Outsourcing functions and talent is still uncommon among startups.
Founders, wary of giving up control of their product, teams and customer relationships, often face three main constraints: time, talent and money. Doing all this while needing to stay flexible and agile around unexpected bumps in the road can lead to problems.
Yet done well, outsourcing functions like customer service, sales or human resources to boost growth, optimise time to market and even let you deploy in new regions faster — while allowing you to focus on your core business and people.
As business philosopher Peter Drucker famously said: “Do what you do best and outsource the rest.” Here’s how to know if it’s right for your business.
When to outsource
Some of tech’s biggest companies have used outsourcing to grow or pivot. In 2019, Google had more outsourced, temporary employees than in-house staff. Github’s own website backend was built by an outsourced consultant and Slack’s app design and logo was created by Canadian design agency MetaLab, which also worked with Coinbase.
But despite these success stories, outsourcing isn’t right for every startup. So how do you decide when to stick in-house and when to look for external support?
“There are a lot of functions that can be outsourced and at different times in the life of a startup,” says Andréa-Lou Laffitte, group programme manager at The Nest by Webhelp, an outsourcing provider for scaling startups. “If I look at our partnerships, we often step in when the flow of activity has become too difficult for a startup to manage expansion, performance and customer satisfaction with their current internal resources.”
The Nest provides startups with talent support in customer experience, sales support, digital services and other functions, with customers including delivery unicorn Gorillas, mobile gaming company Dream Games and French fintechs Lydia and Swile. While each startup has its own reasons for considering outsourcing, there are some common themes — with scaling key amongst them, says Laffitte.
Covid-19 has been a moment when all companies need to reduce spending. Outsourcing provides a good solution
“We wanted to create a programme that is simple, scalable and quick to implement to support startup development. Most of the time, the startups we work with have limited team size and design but rapid growth and great ambitions,” she adds.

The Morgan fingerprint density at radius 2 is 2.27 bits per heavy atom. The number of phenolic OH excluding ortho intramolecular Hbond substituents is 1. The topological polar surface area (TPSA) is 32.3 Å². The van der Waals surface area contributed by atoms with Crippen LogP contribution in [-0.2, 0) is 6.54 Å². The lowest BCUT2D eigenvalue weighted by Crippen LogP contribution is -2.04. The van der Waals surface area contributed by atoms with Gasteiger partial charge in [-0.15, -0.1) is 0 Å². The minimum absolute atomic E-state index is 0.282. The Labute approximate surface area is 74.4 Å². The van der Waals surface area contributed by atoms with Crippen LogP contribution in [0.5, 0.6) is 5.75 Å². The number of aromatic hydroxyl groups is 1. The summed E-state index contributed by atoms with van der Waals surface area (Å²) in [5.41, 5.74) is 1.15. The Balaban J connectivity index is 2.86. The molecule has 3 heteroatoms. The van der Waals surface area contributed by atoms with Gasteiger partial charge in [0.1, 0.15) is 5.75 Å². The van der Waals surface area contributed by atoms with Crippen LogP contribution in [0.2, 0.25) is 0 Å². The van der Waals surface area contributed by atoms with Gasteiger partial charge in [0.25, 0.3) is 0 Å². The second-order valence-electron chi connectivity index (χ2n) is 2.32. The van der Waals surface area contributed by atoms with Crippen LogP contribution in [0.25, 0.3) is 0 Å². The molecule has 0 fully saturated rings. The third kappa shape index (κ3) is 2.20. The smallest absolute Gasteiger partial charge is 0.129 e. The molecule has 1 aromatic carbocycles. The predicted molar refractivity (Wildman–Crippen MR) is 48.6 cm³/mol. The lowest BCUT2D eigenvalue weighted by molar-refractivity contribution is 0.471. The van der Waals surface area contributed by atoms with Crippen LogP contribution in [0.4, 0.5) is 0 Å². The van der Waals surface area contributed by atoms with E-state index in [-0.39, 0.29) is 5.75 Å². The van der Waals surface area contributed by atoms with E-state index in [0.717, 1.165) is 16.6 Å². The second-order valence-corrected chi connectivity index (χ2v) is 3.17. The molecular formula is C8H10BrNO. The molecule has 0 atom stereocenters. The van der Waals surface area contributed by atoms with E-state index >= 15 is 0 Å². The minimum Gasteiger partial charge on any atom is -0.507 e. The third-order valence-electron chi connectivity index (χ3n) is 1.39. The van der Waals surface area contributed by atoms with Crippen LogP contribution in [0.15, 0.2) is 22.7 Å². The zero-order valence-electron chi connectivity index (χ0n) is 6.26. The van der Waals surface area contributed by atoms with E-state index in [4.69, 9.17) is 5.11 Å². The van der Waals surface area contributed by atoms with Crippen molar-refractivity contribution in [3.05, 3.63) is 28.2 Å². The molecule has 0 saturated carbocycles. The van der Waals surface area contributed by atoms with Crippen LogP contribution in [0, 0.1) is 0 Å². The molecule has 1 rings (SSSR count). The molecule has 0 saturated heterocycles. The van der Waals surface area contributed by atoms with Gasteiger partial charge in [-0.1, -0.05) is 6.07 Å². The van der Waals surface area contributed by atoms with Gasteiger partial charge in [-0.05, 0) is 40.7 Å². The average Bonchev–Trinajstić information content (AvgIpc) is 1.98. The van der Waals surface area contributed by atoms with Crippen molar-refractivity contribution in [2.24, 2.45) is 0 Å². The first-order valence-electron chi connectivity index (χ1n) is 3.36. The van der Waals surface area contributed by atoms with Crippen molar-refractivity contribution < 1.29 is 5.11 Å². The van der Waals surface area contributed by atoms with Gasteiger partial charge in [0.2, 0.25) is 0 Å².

For example, a startup looking to launch into a new country or market might require B2B or B2C sales support to work on lead generation, customer retention and development. A fintech might need access to the latest technology and regulations around verifying customer identities or managing payments. And almost every scaling company will need a flexible and agile way to manage headcount without having to constantly recruit or train new employees through peaks of activity or for specialised roles.
“Covid-19 has been a moment when all companies need to reduce spending. Outsourcing provides a good solution for flexibility and can help to absorb demand shocks during such periods,” says Laffitte.
At the same time, outsourcing can also help a startup optimise their time to market — with international teams operational on day one — and focus on its core proposition. Without the need to focus on the details and daily management of a resource-intensive function like customer service, a scaleup can focus on its strategic aims.
One company that chose to go down the outsourcing route is Munich-based air up, which produces interchangeable air pods that add scented air to flavour water. It outsourced part of its customer service to The Nest by Webhelp, so its employees don’t have to spend time answering initial online customer queries. If the engagement becomes more complex, the outsourced team hands over to air up’s internal customer engagement team.
Air up’s head of customer engagement Thomas Staudte says the thought process behind outsourcing began with a need for efficiency.
We want to engage with our community to provide fast reply times on all channels, professional support in all languages and an in-brand tone of voice